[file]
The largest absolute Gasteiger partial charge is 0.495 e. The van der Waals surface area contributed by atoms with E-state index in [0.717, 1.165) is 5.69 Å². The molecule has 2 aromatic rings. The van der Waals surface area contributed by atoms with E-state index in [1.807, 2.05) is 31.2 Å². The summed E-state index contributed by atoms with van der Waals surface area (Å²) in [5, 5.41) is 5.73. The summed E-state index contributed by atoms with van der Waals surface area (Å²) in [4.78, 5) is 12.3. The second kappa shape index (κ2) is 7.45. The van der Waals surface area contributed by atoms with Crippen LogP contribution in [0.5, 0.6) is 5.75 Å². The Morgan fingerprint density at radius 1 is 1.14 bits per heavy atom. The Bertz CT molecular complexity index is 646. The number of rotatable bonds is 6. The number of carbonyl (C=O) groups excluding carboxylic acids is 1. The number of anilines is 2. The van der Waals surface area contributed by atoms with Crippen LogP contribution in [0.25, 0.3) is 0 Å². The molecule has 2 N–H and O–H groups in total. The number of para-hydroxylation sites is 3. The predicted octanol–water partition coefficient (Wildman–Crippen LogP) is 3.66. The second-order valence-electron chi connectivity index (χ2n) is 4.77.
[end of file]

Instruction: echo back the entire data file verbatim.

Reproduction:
The largest absolute Gasteiger partial charge is 0.495 e. The van der Waals surface area contributed by atoms with E-state index in [0.717, 1.165) is 5.69 Å². The molecule has 2 aromatic rings. The van der Waals surface area contributed by atoms with E-state index in [1.807, 2.05) is 31.2 Å². The summed E-state index contributed by atoms with van der Waals surface area (Å²) in [5, 5.41) is 5.73. The summed E-state index contributed by atoms with van der Waals surface area (Å²) in [4.78, 5) is 12.3. The second kappa shape index (κ2) is 7.45. The van der Waals surface area contributed by atoms with Crippen LogP contribution in [0.5, 0.6) is 5.75 Å². The Morgan fingerprint density at radius 1 is 1.14 bits per heavy atom. The Bertz CT molecular complexity index is 646. The number of rotatable bonds is 6. The number of carbonyl (C=O) groups excluding carboxylic acids is 1. The number of anilines is 2. The van der Waals surface area contributed by atoms with Crippen LogP contribution in [0.25, 0.3) is 0 Å². The molecule has 2 N–H and O–H groups in total. The number of para-hydroxylation sites is 3. The predicted octanol–water partition coefficient (Wildman–Crippen LogP) is 3.66. The second-order valence-electron chi connectivity index (χ2n) is 4.77.